Cuomo addresses Adirondacks
Gov. Andrew Cuomo’s vision for the future of the Adirondacks includes over-hiking solutions, more fish and cell service, fewer floods and algal blooms and a new lodge at Whiteface. He described all this at his 2020 State of the State address Wednesday.
As Cuomo began his speech he recognized some important people in the audience. One was North Country state Sen. Betty Little, R-Queensbury, who started her last legislative session in that seat Wednesday.
He said she is the longest-serving female, Republican senator in the state.
“A school teacher who answered the call to service over 30 years ago with principled decency and compassion,” Cuomo said. “That is what Betty Little is all about.”
Cuomo reiterated the state’s $14 million commitment to rebuilding the Mid-Station Lodge at Whiteface Mountain, which burned down Nov. 30 in a fire of unknown origin. It is unclear how much of the cost will be paid by the state and how much by insurance.
He also reiterated his goal to, “bring 100 percent cell service to every corner of our great state.”
Restore Mother Nature
Most of the Adirondack issues Cuomo tackled are to be funded by the Restore Mother Nature program.
Calling it “the nation’s most aggressive program for habitat restoration and flood reduction” and promising “measurable improvements” by 2030, Cuomo said the program will be partially funded by a $3 billion Environmental Bond Act which, if approved by legislators, will be put to a public vote November 2020.
The program then will allow the state to sell bonds paying for infrastructure-based environmental projects.
The State of the State book says the three busiest trailheads in the High Peaks saw a 78 percent increase in registered hikers between 2007 and 2017. The program tasks the Adirondack High Peaks Strategic Planning Advisory Group, formed in November, with deploying sustainable trail crews to make trails more durable to increased use and to develop new visitor flow solutions to better manage traffic and hikers.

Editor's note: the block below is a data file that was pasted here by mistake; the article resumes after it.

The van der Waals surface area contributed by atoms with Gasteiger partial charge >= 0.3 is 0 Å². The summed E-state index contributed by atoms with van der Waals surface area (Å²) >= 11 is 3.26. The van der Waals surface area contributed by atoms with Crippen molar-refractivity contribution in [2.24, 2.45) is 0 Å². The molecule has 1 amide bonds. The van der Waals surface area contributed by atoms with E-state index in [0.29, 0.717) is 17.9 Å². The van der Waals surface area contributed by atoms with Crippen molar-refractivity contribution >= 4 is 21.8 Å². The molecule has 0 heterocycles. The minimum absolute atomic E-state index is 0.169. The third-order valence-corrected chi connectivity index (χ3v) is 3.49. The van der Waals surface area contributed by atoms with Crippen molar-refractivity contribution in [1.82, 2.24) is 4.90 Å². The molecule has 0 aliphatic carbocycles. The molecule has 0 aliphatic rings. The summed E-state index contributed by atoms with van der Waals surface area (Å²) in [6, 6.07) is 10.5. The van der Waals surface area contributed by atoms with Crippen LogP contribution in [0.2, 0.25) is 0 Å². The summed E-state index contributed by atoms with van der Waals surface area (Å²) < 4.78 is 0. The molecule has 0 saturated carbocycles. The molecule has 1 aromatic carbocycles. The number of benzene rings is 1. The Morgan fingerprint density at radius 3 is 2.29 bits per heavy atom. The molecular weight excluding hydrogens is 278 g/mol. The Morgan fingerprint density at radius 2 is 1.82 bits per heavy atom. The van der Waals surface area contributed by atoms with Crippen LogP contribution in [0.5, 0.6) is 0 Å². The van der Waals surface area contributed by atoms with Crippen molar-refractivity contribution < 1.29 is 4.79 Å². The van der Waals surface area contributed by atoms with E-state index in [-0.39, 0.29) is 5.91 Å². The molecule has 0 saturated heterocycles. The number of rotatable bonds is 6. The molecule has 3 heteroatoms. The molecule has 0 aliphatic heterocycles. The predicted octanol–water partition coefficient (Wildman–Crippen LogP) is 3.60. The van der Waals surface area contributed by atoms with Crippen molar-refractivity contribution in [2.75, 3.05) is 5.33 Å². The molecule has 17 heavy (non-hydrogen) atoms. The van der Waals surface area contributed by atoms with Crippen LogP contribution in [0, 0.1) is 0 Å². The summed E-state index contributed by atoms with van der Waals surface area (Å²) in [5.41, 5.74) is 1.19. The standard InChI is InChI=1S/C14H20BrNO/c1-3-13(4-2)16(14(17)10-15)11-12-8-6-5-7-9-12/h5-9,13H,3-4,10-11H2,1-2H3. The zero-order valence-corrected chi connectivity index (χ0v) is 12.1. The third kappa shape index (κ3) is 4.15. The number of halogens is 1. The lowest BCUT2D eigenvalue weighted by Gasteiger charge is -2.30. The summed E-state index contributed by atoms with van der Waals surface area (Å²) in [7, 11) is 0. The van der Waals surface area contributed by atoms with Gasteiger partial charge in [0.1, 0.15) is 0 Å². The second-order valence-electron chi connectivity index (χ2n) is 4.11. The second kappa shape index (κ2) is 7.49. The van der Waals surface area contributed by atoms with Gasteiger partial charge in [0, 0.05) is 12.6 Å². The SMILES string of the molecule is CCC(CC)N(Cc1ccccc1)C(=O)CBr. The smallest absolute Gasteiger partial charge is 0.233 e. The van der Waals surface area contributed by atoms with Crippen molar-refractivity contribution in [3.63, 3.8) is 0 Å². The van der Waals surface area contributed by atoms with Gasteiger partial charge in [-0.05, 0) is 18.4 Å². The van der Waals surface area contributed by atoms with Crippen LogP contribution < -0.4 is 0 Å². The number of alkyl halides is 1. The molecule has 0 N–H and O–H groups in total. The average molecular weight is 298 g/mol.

It also proposes public education programs teaching stewardship practices.
The program aims to make New York a “top state” for recreational fishing through investment in fish hatcheries and improvements to the state’s network of fishing access sites. It has goals to triple walleye fingerling production, produce an additional 500,000 trout and salmon, raise 100,000 cisco for native fish restoration and bolster development of a hardier strain of brown trout.
Algal blooms and
The program instructs the state to work with Clarkson University and the SUNY College of Environmental Science and Forestry to mitigate or eliminate the algal blooms plaguing Lakes Champlain and George. The plan includes $9.4 million in grants to upgrade the Lake George wastewater treatment plant.
“We are also thrilled to see the Governor closing the gap between what it will cost to rebuild Lake George’s wastewater treatment system and what the 890 citizens of Lake George can afford,” Adirondack Council Executive Director William Janeway wrote in a press release. “The lake is an important part of the Lake Champlain watershed. … Its health sets the tone for the waters into which it flows.”
The program plans to revitalize fish and wildlife habitats with the Conservation Corridors Program, which aims to restore up to 10,000 acres of freshwater wetlands and to reconnect or replant 10,000 miles of stream habitat. Methods include restoring freshwater and tidal wetlands, reclaiming natural floodplains, restocking shellfish populations, conserving more forest areas, right-sizing culverts and dams and expanding renewable energy.
In May the state launched the Lake Ontario Resiliency and Economic Development Initiative Commission, which is charged with developing a plan to upgrade flood control infrastructure and promote natural solutions along Lake Ontario and St. Lawrence River.
The program includes $300 million for the REDI, including funding for assistance to homeowners and business resiliency programs to move people and homes out of harm’s way.
“The $3 billion bond act is a decade’s worth of environmental spending in one year of the $300 million annual New York State Environmental Protection Fund,” Protect the Adirondacks Executive Director Peter Bauer wrote in a press release.
“We applaud the Governor for recognizing the need to address overuse, preserve and provide access to popular wilderness trails and destinations in the Adirondack Park, and build much-needed 21st Century infrastructure,” Janeway wrote.